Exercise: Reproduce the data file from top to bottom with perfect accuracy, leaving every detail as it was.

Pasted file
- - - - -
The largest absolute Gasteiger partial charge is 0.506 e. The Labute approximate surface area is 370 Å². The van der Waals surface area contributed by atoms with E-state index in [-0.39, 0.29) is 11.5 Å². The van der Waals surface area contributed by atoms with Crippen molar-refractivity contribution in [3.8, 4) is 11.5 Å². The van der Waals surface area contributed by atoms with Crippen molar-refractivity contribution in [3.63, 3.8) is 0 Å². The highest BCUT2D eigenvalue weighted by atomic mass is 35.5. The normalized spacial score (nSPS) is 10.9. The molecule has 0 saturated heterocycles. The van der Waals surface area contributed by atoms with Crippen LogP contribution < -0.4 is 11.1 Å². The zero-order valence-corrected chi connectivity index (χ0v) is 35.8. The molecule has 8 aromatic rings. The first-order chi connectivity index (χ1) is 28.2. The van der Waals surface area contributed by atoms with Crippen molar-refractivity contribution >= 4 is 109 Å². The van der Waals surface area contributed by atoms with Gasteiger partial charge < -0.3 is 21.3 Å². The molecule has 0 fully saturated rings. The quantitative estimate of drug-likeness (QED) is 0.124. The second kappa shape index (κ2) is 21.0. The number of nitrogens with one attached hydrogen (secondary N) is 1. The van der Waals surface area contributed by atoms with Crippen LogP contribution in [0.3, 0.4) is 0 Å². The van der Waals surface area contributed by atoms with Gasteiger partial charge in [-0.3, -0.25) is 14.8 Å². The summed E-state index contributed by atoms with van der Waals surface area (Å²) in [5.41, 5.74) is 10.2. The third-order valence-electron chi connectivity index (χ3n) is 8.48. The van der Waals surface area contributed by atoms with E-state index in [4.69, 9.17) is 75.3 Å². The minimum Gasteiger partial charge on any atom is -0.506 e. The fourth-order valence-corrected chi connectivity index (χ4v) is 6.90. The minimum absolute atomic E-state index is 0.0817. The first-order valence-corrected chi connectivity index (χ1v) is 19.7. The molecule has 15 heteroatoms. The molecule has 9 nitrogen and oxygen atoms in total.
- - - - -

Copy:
The largest absolute Gasteiger partial charge is 0.506 e. The Labute approximate surface area is 370 Å². The van der Waals surface area contributed by atoms with E-state index in [-0.39, 0.29) is 11.5 Å². The van der Waals surface area contributed by atoms with Crippen molar-refractivity contribution in [3.8, 4) is 11.5 Å². The van der Waals surface area contributed by atoms with Crippen molar-refractivity contribution in [3.63, 3.8) is 0 Å². The highest BCUT2D eigenvalue weighted by atomic mass is 35.5. The normalized spacial score (nSPS) is 10.9. The molecule has 0 saturated heterocycles. The van der Waals surface area contributed by atoms with Crippen LogP contribution < -0.4 is 11.1 Å². The zero-order valence-corrected chi connectivity index (χ0v) is 35.8. The molecule has 8 aromatic rings. The first-order chi connectivity index (χ1) is 28.2. The van der Waals surface area contributed by atoms with Crippen molar-refractivity contribution >= 4 is 109 Å². The van der Waals surface area contributed by atoms with Gasteiger partial charge < -0.3 is 21.3 Å². The molecule has 0 fully saturated rings. The quantitative estimate of drug-likeness (QED) is 0.124. The second kappa shape index (κ2) is 21.0. The number of nitrogens with one attached hydrogen (secondary N) is 1. The van der Waals surface area contributed by atoms with Crippen LogP contribution in [0.3, 0.4) is 0 Å². The van der Waals surface area contributed by atoms with Gasteiger partial charge in [-0.3, -0.25) is 14.8 Å². The summed E-state index contributed by atoms with van der Waals surface area (Å²) in [5.41, 5.74) is 10.2. The third-order valence-electron chi connectivity index (χ3n) is 8.48. The van der Waals surface area contributed by atoms with E-state index in [4.69, 9.17) is 75.3 Å². The minimum Gasteiger partial charge on any atom is -0.506 e. The fourth-order valence-corrected chi connectivity index (χ4v) is 6.90. The minimum absolute atomic E-state index is 0.0817. The first-order valence-corrected chi connectivity index (χ1v) is 19.7. The molecule has 15 heteroatoms. The molecule has 9 nitrogen and oxygen atoms in total.